Responsible Media

Greg Diamond – ByrnesMedia

I’ve been watching with profound fascination the still unfolding story regarding the phone-hacking scandal that’s befallen part of Rupert Murdoch’s News Corp. in the UK. I’m assuming you are aware of this scandal, but if not, let me give you a quick rundown.

Nine years ago, someone working at Murdoch’s UK tabloid, the News of the World, had allegedly hacked into the cell phone of a murdered girl. In addition to listening to her voice messages, they also erased them and thus gave the girl’s family and the police false hope that she was still alive. Reprehensible? Yes. A singular case? Not in the least.

Many more alleged phone-hacking instances have since been brought to light, including: victims of the London 7/7 terrorist bombings in 2005; families of deceased British soldiers; numerous celebrities and politicians; and even members of the Royal Family. Police bribery has also been alleged, which may have been widespread.

To try and stem the tide and protect the rest of his media empire, Rupert Murdoch shut down the News of the World (the UK’s largest selling newspaper) after 168 years of existence.

Then the arrests and resignations began.

High profile arrests include a former editor of the paper who at one time had also been Prime Minister David Cameron’s Director of Communications; the CEO of News International (a subsidiary of Murdoch’s News Corp.), a former executive editor at the paper, and other individuals alleged to have been participating in the illicit activity.

Resignations have included two of Britain’s most senior police officers and assorted other News International executives.

Cameron had to cut short a trip to South Africa to attend a special sitting of Parliament to not only lay out the measures the government plans to introduce to deal with the scandal, but to also answer questions regarding his judgment in hiring a former News of the World editor that had been forced to resign over a previous phone-hacking scandal.

The affair has now crossed the Atlantic. News Corp. is an American-based company, and therefore subject to US law. The FBI has launched an investigation into whether the company’s actions in the UK violated the Foreign Corrupt Practices Act. They are also looking into allegations of hacking into voice messages from 9/11 victims. The US Department of Justice has opened its own investigation.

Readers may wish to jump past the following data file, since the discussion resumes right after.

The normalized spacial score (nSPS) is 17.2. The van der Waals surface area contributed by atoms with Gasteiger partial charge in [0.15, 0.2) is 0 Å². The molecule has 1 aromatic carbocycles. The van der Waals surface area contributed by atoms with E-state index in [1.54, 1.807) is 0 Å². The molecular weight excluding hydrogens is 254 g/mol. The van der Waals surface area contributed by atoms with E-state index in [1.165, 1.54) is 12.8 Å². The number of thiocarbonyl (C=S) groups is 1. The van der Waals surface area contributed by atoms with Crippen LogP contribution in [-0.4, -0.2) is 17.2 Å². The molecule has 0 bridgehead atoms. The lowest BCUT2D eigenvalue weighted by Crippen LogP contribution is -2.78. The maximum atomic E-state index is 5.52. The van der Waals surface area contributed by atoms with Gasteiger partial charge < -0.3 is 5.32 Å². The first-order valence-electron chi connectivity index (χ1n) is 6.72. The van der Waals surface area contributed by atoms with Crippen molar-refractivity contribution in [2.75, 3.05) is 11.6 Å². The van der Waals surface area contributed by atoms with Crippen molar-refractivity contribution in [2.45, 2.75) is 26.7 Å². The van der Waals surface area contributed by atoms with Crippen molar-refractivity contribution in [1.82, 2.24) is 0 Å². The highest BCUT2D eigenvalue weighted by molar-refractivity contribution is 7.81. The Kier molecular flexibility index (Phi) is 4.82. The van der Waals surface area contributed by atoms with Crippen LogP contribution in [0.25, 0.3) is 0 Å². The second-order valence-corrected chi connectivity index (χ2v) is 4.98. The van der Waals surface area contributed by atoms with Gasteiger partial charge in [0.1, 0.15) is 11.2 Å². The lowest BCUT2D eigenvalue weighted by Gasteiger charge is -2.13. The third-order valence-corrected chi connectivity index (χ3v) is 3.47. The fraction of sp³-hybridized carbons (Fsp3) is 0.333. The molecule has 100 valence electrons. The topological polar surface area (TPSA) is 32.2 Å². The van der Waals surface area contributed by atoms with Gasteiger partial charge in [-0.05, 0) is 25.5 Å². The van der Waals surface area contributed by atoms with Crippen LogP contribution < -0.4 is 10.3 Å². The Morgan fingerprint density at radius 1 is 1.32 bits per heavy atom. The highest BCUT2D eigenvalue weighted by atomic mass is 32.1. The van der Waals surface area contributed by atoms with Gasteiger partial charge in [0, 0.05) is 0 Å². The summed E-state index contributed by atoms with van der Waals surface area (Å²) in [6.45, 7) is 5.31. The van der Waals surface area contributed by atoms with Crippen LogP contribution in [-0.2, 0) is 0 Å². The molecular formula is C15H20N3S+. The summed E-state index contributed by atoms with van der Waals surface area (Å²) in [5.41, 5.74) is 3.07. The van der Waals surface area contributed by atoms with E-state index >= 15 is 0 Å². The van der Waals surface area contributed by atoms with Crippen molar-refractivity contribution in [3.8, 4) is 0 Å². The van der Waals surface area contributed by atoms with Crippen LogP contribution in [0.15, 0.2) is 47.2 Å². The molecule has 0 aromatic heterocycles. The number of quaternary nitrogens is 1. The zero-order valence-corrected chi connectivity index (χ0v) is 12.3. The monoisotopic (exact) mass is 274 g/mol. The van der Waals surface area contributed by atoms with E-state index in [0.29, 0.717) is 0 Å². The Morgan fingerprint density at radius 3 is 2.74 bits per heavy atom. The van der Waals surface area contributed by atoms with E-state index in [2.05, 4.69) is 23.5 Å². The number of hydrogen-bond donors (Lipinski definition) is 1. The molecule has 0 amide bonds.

The back story to this is the powerful force Rupert Murdoch has been in British politics for decades. He has been able to exert tremendous control over the political agenda through his media holdings and can rightly be said to have played kingmaker. It’s even been tossed around that British politicians have lived in fear of the man, so if you sense they see their opportunity to throw off the yoke, you would be correct.

Murdoch has not held as much direct sway over American politics, but there is little doubt he has played a significant role in shaping American politics through his Fox News Channel and its president, Roger Ailes. Mr. Ailes was a media consultant for Nixon, Reagan, and Bush Sr. I think it’s safe to say he’s a Republican. Fox News has pushed a staunchly conservative agenda since its creation and this, along with the Rush Limbaughs of the world, are largely responsible for the deepening divisiveness we’ve witnessed in American politics. Personally, I’m okay with news entities or talk radio hosts presenting stories and topics from either a right or left standpoint, but Fox News and certainly Limbaugh play fast and loose with the facts as a matter of course and it’s that which does cause me concern. By calling themselves “Fair and Balanced”, Fox elevated cynicism to the level of art form. Regardless, though, whether you love or hate them, you have to at least acknowledge Murdoch’s, Ailes’, and Limbaugh’s abilities and success.